8. #18
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    Quote Originally Posted by unchainedguitars
    This has nothing to do with 2004, but everything to do with their overall body of work as guitarists. So what Ed did two days ago has little bearing on what he has achieved throughout the length of his career.
    IMO, that works against Ed, in that you have to count the Van Hagar discs into it - 4 discs of bland, formulaic, and forgettable pop rock.
    Zakk Wylde, who knows great players & happens to love Jimi himself, always stated EVH had no peers.
    Zakk Wylde talks from his ass... the guy is a solid guitar player, but he's one of the biggest one-trick pony's in the metal genre... the guy's only contribution has been that hideous trademark harmonic squeal. Who is he to look to as an authority?
    He makes a great point when he says that 'Jimi couldn't play Spanish Fly...'

    They can't play Ed, but Ed could easily play anything by Jeff Beck, Blackmore, Clapton, etc. There's no doubt in my mind.
    Well, there's plenty of doubt in my mind! Ed can't play the blues (as those three did) to save his life. Never could. The Starfleet project is probably the best proof of this, IMO... And especially Beck's later, more modern records, peices like 'Blackbird', 'Nadia', 'Roy's Toy'... I just can't see it. Too much of a rocker, not enough of a creative instrumentalist.
    "I am not one of those weak-spirited, sappy Americans who want to be liked by all the people around them. I donít care if people hate my guts; I assume most of them do. The important question is whether they are in a position to do anything about it. My affections, being concentrated over a few people, are not spread all over Hell in a vile attempt to placate sulky, worthless shits."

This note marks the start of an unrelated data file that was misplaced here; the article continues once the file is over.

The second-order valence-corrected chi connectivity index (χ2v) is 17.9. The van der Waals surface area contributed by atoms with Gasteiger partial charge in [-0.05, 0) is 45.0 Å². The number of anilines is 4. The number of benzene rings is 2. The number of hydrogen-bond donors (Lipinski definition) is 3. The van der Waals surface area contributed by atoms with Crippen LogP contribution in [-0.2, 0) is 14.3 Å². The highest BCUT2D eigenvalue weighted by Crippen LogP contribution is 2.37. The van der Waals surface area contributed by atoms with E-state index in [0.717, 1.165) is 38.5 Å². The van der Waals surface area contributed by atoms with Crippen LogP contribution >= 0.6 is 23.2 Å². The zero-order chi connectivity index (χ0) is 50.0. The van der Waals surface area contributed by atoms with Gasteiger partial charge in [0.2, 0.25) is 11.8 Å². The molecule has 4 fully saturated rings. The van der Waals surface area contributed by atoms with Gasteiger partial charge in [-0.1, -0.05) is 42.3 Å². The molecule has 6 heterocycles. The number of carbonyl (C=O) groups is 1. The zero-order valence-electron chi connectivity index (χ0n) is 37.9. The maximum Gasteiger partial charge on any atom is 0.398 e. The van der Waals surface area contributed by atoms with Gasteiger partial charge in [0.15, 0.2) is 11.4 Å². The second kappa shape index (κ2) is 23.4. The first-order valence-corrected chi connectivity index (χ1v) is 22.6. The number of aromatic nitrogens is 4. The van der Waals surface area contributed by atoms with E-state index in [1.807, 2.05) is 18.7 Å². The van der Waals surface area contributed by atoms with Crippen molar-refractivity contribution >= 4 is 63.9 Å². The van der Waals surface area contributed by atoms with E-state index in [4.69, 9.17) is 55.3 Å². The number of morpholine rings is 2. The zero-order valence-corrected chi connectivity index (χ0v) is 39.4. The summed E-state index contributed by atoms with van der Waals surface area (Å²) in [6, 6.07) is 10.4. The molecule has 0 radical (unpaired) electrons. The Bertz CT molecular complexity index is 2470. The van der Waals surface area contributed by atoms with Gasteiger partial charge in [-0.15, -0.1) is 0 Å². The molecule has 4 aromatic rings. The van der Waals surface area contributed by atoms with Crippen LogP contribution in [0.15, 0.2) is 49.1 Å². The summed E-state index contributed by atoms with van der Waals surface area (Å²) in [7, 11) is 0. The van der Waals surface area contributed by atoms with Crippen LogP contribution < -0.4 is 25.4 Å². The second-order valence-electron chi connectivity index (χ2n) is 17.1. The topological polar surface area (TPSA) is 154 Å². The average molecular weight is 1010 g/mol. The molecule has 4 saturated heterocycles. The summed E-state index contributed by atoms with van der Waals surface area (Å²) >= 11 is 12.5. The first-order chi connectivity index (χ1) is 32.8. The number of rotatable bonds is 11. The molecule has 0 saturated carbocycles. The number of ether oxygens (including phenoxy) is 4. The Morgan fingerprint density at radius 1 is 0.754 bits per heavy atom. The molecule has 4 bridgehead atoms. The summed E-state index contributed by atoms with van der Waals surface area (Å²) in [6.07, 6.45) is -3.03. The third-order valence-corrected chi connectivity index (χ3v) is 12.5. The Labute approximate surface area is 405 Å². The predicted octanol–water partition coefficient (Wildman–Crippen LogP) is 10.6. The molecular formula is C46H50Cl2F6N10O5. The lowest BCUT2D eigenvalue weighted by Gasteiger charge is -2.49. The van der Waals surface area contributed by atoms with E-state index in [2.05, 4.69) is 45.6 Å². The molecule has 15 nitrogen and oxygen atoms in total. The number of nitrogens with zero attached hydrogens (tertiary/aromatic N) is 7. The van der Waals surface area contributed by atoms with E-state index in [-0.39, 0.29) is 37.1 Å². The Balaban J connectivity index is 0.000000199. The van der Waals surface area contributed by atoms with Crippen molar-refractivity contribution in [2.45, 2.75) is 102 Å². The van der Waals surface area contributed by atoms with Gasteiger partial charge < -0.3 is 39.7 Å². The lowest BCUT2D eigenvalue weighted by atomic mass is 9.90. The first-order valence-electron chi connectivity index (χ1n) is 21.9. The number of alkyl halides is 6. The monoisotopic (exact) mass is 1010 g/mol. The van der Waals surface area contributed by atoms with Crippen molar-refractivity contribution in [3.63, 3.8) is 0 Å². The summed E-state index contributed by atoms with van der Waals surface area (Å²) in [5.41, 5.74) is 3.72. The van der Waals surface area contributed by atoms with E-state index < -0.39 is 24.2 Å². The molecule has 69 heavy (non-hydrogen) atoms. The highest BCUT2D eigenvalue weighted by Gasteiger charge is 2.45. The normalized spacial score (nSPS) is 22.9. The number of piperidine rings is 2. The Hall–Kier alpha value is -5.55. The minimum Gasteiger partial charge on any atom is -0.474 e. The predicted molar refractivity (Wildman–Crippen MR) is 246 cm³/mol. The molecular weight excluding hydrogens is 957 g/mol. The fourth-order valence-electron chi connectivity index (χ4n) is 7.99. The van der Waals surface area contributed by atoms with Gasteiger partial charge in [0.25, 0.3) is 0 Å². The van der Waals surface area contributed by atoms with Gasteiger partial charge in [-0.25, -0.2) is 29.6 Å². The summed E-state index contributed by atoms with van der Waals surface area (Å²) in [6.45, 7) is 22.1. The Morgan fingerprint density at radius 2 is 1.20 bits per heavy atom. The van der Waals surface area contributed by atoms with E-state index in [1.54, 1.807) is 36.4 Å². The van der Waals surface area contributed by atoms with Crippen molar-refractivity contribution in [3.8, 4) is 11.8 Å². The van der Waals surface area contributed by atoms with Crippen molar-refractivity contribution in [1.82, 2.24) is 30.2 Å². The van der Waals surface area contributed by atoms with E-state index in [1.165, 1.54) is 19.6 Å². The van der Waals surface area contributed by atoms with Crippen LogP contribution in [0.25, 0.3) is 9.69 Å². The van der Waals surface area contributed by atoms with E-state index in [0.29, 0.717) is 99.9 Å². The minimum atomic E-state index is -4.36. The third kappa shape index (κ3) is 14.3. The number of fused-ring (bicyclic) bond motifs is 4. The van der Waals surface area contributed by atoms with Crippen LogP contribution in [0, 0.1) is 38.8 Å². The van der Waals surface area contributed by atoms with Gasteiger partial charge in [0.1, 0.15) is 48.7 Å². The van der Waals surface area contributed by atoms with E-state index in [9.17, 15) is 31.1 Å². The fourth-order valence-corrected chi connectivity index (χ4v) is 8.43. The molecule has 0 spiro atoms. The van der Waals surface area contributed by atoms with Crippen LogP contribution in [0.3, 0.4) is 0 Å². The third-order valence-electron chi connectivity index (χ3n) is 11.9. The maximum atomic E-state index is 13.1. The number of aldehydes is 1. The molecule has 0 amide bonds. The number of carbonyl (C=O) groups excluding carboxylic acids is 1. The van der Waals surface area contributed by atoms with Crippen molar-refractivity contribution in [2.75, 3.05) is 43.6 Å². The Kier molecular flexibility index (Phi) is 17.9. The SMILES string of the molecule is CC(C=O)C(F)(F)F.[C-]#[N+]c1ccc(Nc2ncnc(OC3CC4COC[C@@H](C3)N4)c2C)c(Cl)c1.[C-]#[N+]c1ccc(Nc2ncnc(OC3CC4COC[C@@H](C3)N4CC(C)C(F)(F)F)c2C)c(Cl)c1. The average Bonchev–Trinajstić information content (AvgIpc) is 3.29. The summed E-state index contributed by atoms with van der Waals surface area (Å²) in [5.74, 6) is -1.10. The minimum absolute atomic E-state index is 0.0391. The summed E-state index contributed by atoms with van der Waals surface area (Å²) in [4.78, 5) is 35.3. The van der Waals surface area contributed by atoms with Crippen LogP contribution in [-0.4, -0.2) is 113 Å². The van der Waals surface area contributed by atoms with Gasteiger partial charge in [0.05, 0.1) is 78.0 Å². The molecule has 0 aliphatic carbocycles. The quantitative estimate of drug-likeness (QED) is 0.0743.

~ William S. Burroughs

  9. #19
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    I strongly disagree with the assessment that Ed cannot play Blues.
    I thought his starfleet solos sounded like a different player altogether, though he still had his sound. It was great Blues soloing to my ears & very exciting to listen to, as well.
    Ed also did a blues improvisation as part of his 1984 solo piece, with Al backing him on dreams.
    EVH is far more than just speed and tapping if you really listen.
    His phrasing on all those early records (Outta love again, in a simple rhyme, fools) is very claptonesque, though far more interesting.
    When you hear Ed you can hear that he started out playing lots of Blues, something he's stated in lots of the old interviews.
    A lot of what separates Ed from other technical players like Vai & the like, is his warm phrasing & bluesy touch. You can always hear the roots of his playing.

  10. #20
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    I agree with unchained's last post.

    Ed's playing is beyond judgment with any particular medium, it's a futile argument to compare strictly blues type player's to Ed's free-form musicallity... but here we are again, arguing and picking holes in my main man's undoubted genius... another excuse to bash his Highness (lol).